Operation Tennessee Waltz was a sting operation set up by federal and state law enforcement agents, including the Federal Bureau of Investigation (FBI) and Tennessee Bureau of Investigation (TBI). The operation led to the arrest of seven Tennessee state lawmakers and two men identified as "bagmen" in the indictment on the morning of May 26, 2005, on bribery charges. The FBI and TBI followed these arrests with an additional arrest of two county commissioners, one from Hamilton County, and the other a member of the prominent Hooks family of Memphis. Investigators also arrested a former county administrator.

Operation Boptrot, also referred to as Boptrot, was an investigation by the United States Federal Bureau of Investigation (FBI) into corruption among the Kentucky General Assembly, the Commonwealth's legislature. The operation was highly successful, with the investigation culminating in several indictments in 1992, leading to the conviction of more than a dozen legislators between 1992 and 1995. The investigation also led to reform legislation being passed in 1993.

The presidency of Ronald Reagan in the United States was marked by numerous scandals, resulting in the investigation, indictment, or conviction of over 138 administration officials, the largest number for any president in American history.

Robert J. Mellow is an American politician from Pennsylvania who served as a Democratic member of the Pennsylvania State Senate for the 22nd District from 1971 to 2010. He also served as the Minority Floor Leader from 1994 to 2010 and President pro tempore from 1992 to 1994.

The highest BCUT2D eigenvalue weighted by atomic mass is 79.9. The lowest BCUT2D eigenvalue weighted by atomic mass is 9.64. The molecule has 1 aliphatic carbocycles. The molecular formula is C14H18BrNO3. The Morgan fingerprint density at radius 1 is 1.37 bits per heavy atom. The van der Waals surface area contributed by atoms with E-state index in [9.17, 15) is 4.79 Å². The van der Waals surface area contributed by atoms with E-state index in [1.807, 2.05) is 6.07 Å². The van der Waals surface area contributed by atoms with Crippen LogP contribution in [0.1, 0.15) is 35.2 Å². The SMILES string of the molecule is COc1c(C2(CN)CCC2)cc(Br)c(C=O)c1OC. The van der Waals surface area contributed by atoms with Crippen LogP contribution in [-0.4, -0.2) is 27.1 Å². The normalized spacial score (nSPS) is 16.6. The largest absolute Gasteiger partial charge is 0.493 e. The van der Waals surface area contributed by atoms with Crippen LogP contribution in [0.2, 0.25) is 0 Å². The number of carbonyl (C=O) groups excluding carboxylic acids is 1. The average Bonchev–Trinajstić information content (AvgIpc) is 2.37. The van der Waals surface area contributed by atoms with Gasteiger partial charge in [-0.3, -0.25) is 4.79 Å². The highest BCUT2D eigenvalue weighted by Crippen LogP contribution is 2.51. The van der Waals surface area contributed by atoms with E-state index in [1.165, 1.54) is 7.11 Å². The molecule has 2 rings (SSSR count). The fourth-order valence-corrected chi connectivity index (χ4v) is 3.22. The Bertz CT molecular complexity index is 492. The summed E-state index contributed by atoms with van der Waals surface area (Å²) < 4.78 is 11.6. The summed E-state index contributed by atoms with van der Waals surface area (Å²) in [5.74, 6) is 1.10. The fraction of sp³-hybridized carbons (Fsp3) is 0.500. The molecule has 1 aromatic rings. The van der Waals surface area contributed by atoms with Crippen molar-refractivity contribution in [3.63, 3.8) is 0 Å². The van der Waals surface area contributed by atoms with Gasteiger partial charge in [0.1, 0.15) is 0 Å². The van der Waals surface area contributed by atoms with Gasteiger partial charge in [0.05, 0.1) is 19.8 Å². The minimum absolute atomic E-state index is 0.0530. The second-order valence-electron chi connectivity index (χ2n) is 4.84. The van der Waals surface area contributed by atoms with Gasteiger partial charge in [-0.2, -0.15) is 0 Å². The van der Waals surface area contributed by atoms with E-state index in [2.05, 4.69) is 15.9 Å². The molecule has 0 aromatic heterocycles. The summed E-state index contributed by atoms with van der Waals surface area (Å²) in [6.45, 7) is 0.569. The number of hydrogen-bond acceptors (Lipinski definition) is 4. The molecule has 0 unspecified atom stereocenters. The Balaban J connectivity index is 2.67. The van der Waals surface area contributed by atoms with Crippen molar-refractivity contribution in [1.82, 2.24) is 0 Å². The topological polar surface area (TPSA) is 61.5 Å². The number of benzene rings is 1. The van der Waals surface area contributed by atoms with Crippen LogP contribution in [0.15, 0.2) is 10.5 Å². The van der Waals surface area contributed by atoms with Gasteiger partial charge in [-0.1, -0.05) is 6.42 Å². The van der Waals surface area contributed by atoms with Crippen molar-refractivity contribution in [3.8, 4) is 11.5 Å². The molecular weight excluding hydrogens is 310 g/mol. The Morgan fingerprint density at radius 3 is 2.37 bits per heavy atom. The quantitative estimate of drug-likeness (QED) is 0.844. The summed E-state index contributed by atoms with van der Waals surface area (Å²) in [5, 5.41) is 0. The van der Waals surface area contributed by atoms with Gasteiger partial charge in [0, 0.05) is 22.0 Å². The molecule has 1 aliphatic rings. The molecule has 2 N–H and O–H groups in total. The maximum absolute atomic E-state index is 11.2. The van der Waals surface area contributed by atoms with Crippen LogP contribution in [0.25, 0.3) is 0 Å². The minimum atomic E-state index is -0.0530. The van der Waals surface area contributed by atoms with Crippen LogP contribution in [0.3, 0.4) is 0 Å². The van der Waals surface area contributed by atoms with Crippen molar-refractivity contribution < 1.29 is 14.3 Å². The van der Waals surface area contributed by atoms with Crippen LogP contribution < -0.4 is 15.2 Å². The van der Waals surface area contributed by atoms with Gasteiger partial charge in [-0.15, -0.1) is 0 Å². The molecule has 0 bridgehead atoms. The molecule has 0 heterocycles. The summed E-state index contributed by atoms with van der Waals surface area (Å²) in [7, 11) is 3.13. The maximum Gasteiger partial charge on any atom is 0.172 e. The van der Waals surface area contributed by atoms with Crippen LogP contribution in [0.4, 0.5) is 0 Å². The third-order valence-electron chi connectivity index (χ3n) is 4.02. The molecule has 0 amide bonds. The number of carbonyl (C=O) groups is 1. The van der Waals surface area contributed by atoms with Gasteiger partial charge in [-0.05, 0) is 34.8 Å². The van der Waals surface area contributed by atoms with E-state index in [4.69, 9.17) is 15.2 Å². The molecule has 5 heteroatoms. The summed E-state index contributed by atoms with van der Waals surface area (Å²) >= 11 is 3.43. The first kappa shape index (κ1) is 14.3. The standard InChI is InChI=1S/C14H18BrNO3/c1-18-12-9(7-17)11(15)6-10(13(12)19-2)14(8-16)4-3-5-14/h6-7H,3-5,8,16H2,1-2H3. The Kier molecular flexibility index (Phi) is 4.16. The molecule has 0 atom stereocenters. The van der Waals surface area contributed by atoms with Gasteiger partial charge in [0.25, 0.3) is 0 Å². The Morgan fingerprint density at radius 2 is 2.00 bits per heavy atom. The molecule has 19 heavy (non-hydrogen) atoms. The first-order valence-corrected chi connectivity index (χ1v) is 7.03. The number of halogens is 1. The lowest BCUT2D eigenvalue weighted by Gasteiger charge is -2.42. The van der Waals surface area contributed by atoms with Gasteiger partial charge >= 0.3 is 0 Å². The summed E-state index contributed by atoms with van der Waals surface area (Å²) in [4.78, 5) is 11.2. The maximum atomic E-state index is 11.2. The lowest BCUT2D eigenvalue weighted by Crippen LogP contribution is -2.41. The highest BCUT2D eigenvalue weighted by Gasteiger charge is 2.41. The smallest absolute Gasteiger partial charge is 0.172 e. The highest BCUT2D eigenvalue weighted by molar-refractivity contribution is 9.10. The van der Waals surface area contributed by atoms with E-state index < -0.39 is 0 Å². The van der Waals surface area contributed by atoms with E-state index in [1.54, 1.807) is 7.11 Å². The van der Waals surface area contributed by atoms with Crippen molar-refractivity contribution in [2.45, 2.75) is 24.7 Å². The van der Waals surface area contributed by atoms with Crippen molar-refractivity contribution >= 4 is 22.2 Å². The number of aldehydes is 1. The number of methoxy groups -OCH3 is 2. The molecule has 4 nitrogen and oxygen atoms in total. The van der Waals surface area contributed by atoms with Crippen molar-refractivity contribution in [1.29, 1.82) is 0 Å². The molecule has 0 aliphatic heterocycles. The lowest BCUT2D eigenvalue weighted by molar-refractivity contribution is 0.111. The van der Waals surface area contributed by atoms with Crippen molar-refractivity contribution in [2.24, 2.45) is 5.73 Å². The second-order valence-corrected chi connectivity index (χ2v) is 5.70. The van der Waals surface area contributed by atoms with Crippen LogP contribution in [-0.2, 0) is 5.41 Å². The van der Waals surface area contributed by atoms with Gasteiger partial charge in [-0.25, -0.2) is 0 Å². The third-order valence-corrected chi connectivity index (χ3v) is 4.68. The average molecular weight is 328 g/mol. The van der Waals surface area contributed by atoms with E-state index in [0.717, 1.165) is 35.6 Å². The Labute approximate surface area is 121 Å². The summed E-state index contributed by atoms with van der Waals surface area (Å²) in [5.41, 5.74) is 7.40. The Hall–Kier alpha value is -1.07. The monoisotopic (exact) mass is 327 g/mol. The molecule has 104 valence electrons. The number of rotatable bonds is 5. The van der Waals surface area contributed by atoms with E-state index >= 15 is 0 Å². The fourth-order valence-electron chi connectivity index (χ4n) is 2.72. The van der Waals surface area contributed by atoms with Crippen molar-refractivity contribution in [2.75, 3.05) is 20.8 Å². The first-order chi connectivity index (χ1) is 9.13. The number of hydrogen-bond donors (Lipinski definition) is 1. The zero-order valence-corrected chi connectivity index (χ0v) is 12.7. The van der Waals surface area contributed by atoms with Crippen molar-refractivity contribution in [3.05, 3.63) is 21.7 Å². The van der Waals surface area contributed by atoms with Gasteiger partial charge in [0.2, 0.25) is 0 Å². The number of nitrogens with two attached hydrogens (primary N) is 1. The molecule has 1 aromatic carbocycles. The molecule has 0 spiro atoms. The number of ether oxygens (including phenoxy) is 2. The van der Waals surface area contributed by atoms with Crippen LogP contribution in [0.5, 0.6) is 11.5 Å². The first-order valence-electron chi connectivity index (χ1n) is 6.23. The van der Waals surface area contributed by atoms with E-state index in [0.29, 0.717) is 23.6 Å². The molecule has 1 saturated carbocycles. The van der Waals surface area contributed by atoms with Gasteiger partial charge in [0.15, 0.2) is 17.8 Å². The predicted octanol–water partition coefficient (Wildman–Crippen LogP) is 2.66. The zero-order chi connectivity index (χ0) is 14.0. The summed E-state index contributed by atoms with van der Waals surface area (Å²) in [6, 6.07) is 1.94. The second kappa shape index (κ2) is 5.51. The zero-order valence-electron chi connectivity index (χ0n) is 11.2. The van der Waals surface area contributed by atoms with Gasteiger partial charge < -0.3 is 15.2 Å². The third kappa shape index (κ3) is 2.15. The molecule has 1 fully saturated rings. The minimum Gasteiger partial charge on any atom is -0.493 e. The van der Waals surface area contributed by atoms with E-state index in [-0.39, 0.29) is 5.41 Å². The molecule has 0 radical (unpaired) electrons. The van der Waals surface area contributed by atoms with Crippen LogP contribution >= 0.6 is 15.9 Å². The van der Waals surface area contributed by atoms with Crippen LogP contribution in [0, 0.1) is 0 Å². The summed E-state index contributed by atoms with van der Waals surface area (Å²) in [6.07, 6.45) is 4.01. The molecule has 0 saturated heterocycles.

Hiram Monserrate

Hiram Monserrate is an American politician from the State of New York. A Democrat, Monserrate represented New York's 13th State Senate District in Queens from January 1, 2009 until February 9, 2010, when he was expelled from office following a misdemeanor conviction for assaulting his then-girlfriend. He later served time in prison following a plea of guilty to federal corruption charges. Monserrate is also a former Marine, a former New York City police officer, and a former Member of the New York City Council.

Dean Skelos American politician

Dean George Skelos is an American convicted felon and former politician from Long Island, New York.

John L. Sampson is an American former politician and convicted felon. A Democrat, Sampson represented District 19 in the New York State Senate from 1997 to 2015. He is of Guyanese heritage. Sampson became Senate Democratic Leader in June 2009 and served as Senate Minority Leader from January 2011 to December 2012. Sampson forfeited his Senate seat when he was convicted of federal felony charges on July 24, 2015. On January 18, 2017, he was sentenced to five years in prison.

John A. Lynch Jr. is an American Democratic Party politician from New Jersey, who served in the New Jersey Senate from 1982 to 2002, where he represented the 17th Legislative District, and was Senate President from 1990 to 1992.